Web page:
Pherecydes of Syros was a Greek thinker from the island of Syros, of the 6th century BC. Pherecydes authored the Heptamychia, one of the first attested prose works in Greek literature, which formed an important bridge between mythic and pre-Socratic thought.
Very little is known of his life. The sources are often contradictory. It has been said that he was a son of Babys, and that he was most likely active in ca. 540 BC.
In this piece, Pherecydes taught his philosophy through the medium of mythic representations. Although it is lost, the fragments that survive are enough to reconstruct a basic outline. Aristotle in Metaphysics (section 1091 b 8) thus characterized Pherecydes' work as a mixture of myth and philosophy.
Pherecydes gives a history of the world that proceeds by rationalizing the Greek pantheon. The king of the gods is not Zeus but Zas ("he who lives"). His father is Chronos ("time") rather than Cronus, from whom water, earth, air and fire spring. The antagonism between father and son seems to have been omitted. Chronos and Zas fight a war against Ophion or Ophioneus ("the snake man"), and Zas celebrates his victory by weaving a robe for Chthonie, who is transformed into Ge ("the surface of the earth").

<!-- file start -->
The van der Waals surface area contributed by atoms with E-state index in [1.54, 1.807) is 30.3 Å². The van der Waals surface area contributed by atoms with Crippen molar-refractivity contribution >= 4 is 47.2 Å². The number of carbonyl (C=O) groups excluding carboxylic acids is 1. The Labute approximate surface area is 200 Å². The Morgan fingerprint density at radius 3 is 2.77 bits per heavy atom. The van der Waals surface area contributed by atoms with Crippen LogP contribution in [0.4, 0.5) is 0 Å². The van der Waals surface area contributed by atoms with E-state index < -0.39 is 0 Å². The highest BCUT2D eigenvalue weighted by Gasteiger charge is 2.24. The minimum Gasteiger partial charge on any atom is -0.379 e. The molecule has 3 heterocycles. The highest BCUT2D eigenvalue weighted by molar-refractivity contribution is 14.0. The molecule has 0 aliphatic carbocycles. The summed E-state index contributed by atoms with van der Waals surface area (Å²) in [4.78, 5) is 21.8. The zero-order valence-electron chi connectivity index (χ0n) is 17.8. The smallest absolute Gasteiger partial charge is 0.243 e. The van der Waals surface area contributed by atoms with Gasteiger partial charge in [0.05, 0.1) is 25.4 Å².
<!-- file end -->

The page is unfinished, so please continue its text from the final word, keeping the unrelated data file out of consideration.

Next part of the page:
Pherecydes' contribution to the early Presocratic thought is
Diogenes Laertius writes that some considered Pherecydes to have been the teacher of Pythagoras. He is occasionally counted among the Seven Sages of Greece.
Aside from his writing, Pherecydes is known for having made a sundial on the island of Syros.
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